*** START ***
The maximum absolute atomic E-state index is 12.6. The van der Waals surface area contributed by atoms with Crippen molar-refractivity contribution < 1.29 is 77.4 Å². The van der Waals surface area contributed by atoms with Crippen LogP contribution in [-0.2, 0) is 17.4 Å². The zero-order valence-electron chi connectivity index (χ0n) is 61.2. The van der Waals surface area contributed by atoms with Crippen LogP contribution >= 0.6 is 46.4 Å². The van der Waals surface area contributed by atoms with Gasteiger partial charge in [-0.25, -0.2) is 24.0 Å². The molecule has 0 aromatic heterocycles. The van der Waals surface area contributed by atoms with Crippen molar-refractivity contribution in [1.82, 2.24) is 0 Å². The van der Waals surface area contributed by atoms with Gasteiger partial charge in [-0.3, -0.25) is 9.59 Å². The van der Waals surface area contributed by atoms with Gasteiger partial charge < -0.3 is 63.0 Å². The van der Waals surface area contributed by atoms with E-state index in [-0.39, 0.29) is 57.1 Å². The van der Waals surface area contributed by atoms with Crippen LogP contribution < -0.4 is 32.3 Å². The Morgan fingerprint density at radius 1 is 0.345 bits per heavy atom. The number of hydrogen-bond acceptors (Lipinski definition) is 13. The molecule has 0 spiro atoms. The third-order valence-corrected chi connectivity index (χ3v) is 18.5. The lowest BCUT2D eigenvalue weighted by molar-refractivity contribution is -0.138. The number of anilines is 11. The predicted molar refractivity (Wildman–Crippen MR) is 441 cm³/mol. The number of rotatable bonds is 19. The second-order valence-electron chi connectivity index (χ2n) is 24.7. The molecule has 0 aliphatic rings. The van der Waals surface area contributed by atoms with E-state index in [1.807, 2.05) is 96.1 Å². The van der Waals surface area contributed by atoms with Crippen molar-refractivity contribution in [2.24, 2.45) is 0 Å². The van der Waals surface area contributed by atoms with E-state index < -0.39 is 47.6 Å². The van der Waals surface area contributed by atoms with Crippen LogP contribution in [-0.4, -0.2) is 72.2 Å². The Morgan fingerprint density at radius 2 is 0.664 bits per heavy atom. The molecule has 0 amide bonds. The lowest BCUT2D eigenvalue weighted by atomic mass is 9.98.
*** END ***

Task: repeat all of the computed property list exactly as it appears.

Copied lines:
The maximum absolute atomic E-state index is 12.6. The van der Waals surface area contributed by atoms with Crippen molar-refractivity contribution < 1.29 is 77.4 Å². The van der Waals surface area contributed by atoms with Crippen LogP contribution in [-0.2, 0) is 17.4 Å². The zero-order valence-electron chi connectivity index (χ0n) is 61.2. The van der Waals surface area contributed by atoms with Crippen LogP contribution >= 0.6 is 46.4 Å². The van der Waals surface area contributed by atoms with Gasteiger partial charge in [-0.25, -0.2) is 24.0 Å². The molecule has 0 aromatic heterocycles. The van der Waals surface area contributed by atoms with Crippen molar-refractivity contribution in [1.82, 2.24) is 0 Å². The van der Waals surface area contributed by atoms with Gasteiger partial charge in [-0.3, -0.25) is 9.59 Å². The van der Waals surface area contributed by atoms with Gasteiger partial charge < -0.3 is 63.0 Å². The van der Waals surface area contributed by atoms with E-state index in [-0.39, 0.29) is 57.1 Å². The van der Waals surface area contributed by atoms with Crippen LogP contribution < -0.4 is 32.3 Å². The Morgan fingerprint density at radius 1 is 0.345 bits per heavy atom. The number of hydrogen-bond acceptors (Lipinski definition) is 13. The molecule has 0 spiro atoms. The third-order valence-corrected chi connectivity index (χ3v) is 18.5. The lowest BCUT2D eigenvalue weighted by molar-refractivity contribution is -0.138. The number of anilines is 11. The predicted molar refractivity (Wildman–Crippen MR) is 441 cm³/mol. The number of rotatable bonds is 19. The second-order valence-electron chi connectivity index (χ2n) is 24.7. The molecule has 0 aliphatic rings. The van der Waals surface area contributed by atoms with E-state index in [1.807, 2.05) is 96.1 Å². The van der Waals surface area contributed by atoms with Crippen molar-refractivity contribution in [2.24, 2.45) is 0 Å². The van der Waals surface area contributed by atoms with E-state index < -0.39 is 47.6 Å². The van der Waals surface area contributed by atoms with Crippen LogP contribution in [-0.4, -0.2) is 72.2 Å². The Morgan fingerprint density at radius 2 is 0.664 bits per heavy atom. The molecule has 0 amide bonds. The lowest BCUT2D eigenvalue weighted by atomic mass is 9.98.